Ultimately, the film is at its absolute best whenever it spends time on either of these essential Star Wars characters. However, the Luke/Vader scenes only take up half of the 131-minute runtime, leaving us with half of a film that is less superb. True, the remaining portions have their fair share of pleasures, not the least of which is the elaborate space battles. A six-year gap between this and the original Star Wars may not seem like much. Despite that, it benefits the staging in huge ways. Gone are the occasional instances of static compositions. In its place are dense shots that nicely depict the chaotic nature of the action. It also helps that the effects have improved considerably between films, with zero moments that expose any seams in the compositing.
But as a piece of storytelling, Return of the Jedi struggles with giving the remaining characters emotionally engaging arcs. Of the series regulars, Han Solo (Harrison Ford) fares the worst. This time around, he comes off as an extraneous vehicle for comic relief. Unlike previous entries, this film has to make do with giving him brittle jokes and not much else. As someone who loved Han for his disillusioned but lively vibe, it is disappointing that this entry does not advance the character very much. Elsewhere, we have Princess Leia (Carrie Fisher) and Lando Calrissian (Billy Dee Williams). Both of these characters get far less to do as the film progresses. To give it some credit, their early scenes convey the potential to further develop their arcs. This is most apparent with Leia’s retaliation against Jabba the Hutt. Unfortunately, but their withering presence restricts that from happening.
The film also runs into an issue that no other Star Wars movie has encountered: an opening act that ought to be a ten-minute prologue. Kasdan and Lucas devote this section to Luke and the gang rescuing Han from Jabba’s Palace. To the film’s detriment, this turns out to have little significance in the central narrative. This is not to say that it has zero purpose. After all, this is where it establishes Luke as a Jedi master. Additionally, it is a showcase of delightful creature designs with Jabba’s slug-like form being the obvious highlight. But considering how long it takes before it focuses on the relationship between Luke and Vader, it cannot help but feel like a distraction from what really matters.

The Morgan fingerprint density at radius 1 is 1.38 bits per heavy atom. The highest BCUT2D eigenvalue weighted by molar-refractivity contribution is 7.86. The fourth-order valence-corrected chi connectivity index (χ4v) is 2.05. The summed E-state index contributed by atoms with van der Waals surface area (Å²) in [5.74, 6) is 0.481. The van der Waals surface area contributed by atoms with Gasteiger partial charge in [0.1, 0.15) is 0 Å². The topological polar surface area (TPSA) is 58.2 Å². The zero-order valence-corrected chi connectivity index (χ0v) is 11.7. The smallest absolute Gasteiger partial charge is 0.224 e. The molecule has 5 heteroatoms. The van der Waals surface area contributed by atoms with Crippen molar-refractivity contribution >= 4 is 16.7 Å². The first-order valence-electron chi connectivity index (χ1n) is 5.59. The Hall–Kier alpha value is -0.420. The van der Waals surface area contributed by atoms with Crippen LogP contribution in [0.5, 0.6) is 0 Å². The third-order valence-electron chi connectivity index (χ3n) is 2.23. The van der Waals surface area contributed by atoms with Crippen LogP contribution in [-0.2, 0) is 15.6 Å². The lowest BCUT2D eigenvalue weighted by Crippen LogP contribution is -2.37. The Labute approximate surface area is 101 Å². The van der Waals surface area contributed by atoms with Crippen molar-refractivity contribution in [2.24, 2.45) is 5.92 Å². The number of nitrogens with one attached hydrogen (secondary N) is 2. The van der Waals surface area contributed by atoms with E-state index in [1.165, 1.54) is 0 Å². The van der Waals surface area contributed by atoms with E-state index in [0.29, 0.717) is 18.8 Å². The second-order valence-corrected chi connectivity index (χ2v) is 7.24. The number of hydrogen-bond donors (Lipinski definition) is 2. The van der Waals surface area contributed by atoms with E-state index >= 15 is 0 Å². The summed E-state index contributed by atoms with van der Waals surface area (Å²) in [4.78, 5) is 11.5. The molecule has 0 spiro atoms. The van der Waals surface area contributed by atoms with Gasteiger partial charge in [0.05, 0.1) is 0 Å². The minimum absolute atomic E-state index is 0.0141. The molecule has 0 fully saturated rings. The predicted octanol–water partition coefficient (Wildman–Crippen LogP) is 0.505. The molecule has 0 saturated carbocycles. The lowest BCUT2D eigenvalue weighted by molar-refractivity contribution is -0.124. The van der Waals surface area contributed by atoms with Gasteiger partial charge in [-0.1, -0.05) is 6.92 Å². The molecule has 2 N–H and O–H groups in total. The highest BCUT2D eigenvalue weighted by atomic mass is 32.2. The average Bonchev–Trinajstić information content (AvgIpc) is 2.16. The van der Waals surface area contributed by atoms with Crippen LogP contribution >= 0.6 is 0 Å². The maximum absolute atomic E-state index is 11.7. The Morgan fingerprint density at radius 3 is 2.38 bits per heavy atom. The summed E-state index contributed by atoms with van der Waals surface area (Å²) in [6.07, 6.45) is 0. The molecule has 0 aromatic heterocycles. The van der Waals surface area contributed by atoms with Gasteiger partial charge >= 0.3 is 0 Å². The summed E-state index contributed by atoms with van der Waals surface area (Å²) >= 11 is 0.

Nevertheless, this means that Return of the Jedi only improves on its storytelling as it reaches its end. In addition to the Luke/Vader scenes, there is another moment that reveals this: the storytime sequence between C-3PO (Anthony Daniels) and the Ewoks. At this moment, C-3PO describes the events of Star Wars and The Empire Strikes Back in broad strokes. At the same time, it speaks to them in a foreign dialect and recreates iconic sound effects like gunfire and lightsaber swings. The only intelligible words to come out of its mouth are character names. In spite of that, this sequence serves as a charming recap to the events leading up to this film. By replacing descriptions with sound effects, it gets to the heart of why simplicity is the key to the franchise’s success.
To invoke the name of a Holiday Special character, Return of the Jedi makes for a lumpy experience. If one stops watching it after the first act, one could regard it as a fun but insubstantial continuation of what came before. However, it finds its footing not long after that, and it manages to complete the arcs of Luke and Vader in the most satisfying way possible. Make no mistake, there exists a more concise Return of the Jedi within the untrimmed fat. Still, only a few final installments have had a sense of closure as palpable as this. Because of that, I see no reason not to hold this in high estimation, flaws and all. – Mark Tan
Return of the Jedi is available on Blu-ray, Digital HD, and Disney+.
The film stars Mark Hamill, Harrison Ford, Carrie Fisher, Billy Dee Williams, Anthony Daniels, Peter Mayhew, and Ian McDiarmid.